I previously read Nobel Prize-winning, Belarusian journalist, Svetlana Alexievich’s Voices from Chernobyl, and I was blown away by that collection of beautiful and moving interviews. The Unwomanly Face of War is a similar collection of interviews with Soviet women who served in WWII and with a few of the men who served with them. Unlike Voices from Chernobyl, this collection includes some commentary from Alexievich explaining how she became interested in this topic and her process for conducting interviews. Read more »

Divider

Review: The Last One

April 13, 2017 Uncategorized 4 ★★★

Review: The Last OneTitle: The Last One
Author: Alexandra Oliva
|Goodreads
Rating:three-stars

Summary: This was a lot of fun and somewhat insightful about reality TV, but overall it was also light and predictable.

I always enjoy a fresh take on disaster/dystopian novels and I’ve been enjoying reality TV lately, so I couldn’t resist this story of a reality show contestant who begins to be uncertain whether a disaster is real or part of the show. While Zoo participates in an endurance  and survival skills challenge, the lines between reality and the show begin to blur. Determining which is which may make the difference to whether or not she survives. Read more »

Divider

New Release Review: Lotus

January 2, 2017 Fiction, Literary 13 ★★★★

New Release Review: LotusTitle: Lotus
Author: Lijia Zhang
Links: Bookshop (affiliate link) |Goodreads
Rating:four-stars

Summary: This was a slow paced book, but the character and relationship development were touching and believable.

“Surviving by her wits alone, Lotus charges headlong into the neon lights of Shenzhen, determined to pull herself out of the gutter and decide her own path.” However, she quickly finds herself working as a “massage girl” or prostitute while lying to her family about the source of the money she sends home. The men who notice her provide her many opportunities for a chance at security, but each also presents their own dangers. As Lotus struggles to make a decision, she finds it difficult to envision a life of her own due to the guilt and insecurity she feels. Read more »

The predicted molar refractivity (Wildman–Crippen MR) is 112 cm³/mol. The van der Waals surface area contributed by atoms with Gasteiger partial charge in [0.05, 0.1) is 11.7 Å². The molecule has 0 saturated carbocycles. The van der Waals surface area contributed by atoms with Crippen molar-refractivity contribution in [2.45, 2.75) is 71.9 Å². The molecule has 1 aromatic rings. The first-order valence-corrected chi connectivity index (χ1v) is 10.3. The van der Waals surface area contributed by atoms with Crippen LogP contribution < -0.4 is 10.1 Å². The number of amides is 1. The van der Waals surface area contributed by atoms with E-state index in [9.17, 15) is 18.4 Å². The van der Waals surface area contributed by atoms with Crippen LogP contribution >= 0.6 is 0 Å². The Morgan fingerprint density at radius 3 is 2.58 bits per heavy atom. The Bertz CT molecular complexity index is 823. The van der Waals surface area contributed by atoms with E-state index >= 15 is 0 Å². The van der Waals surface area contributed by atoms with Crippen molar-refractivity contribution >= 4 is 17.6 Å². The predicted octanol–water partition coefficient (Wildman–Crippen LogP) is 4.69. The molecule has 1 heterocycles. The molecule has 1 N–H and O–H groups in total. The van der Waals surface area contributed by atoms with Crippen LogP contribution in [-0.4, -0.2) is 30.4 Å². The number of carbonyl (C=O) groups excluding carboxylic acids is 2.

Divider

#FuturisticFriday Review: All the Missing Girls

June 25, 2016 Uncategorized 12 ★★★★★

#FuturisticFriday Review: All the Missing GirlsTitle: All the Missing Girls
Author: Megan Miranda
Links: Bookshop (affiliate link) |Goodreads
Rating:five-stars

Summary: This felt fresh and surprising and kept my heart pounding the whole way through. Loved it!

“It’s been ten years since Nicolette Farrell left her rural hometown after her best friend, Corinne, disappeared from Cooley Ridge without a trace. Back again to tie up loose ends and care for her ailing father, Nic is soon plunged into a shocking drama that reawakens Corinne’s case” (source) when another girl disappears and yet again, it seems possible some of the people closest to Nic might be involved. Read more »

Divider

#FuturisticFriday Review: Face Value

June 21, 2016 non-fiction 10 ★★★★

#FuturisticFriday Review: Face ValueTitle: Face Value: The Hidden Ways Beauty Shapes Women's Lives
Author: Autumn Whitefield-Madrano
Links: Bookshop (affiliate link) |Goodreads
Rating:four-stars

Summary: I really enjoyed this thoughtful, balanced look at both the empowering and enjoyable side of beauty and the negative ways it affects women’s lives.

“In Face Value, journalist Autumn Whitefield-Madrano thoughtfully examines the relationship between appearance and science, social media, sex, friendship, language, and advertising to show how beauty actually affects us day to day. Through meticulous research and interviews with dozens of women across all walks of life, she reveals surprising findings, like that wearing makeup can actually relax you, that you can convince people you’re better looking just by tweaking your personality, and the ways beauty can be a powerful tool of connection among women.” (source) Read more »

Divider

Want to Understand GMOs? First Read The Gene

June 1, 2016 non-fiction, Science 13 ★★★★

Want to Understand GMOs? First Read The GeneTitle: The Gene: An Intimate History
Author: Siddhartha Mukherjee
Links: Bookshop (affiliate link) |Goodreads
Rating:four-stars

Summary: Although this lacked The Emperor of All Maladies‘ focus on moving human stories, it was one of the most ambitious yet accessible books I’ve ever read on the history of genome editing.

Throughout history, our understanding of heredity and the gene has become more precise and more nuanced. As a result, our ability to manipulate the genes of other organisms and eventually our own has increased as well. In The Gene, Siddhartha Mukherjee places our current genome editing abilities in the context of this history and insightfully presents both the promise of these abilities and the potential results of their abuse. Read more »

Divider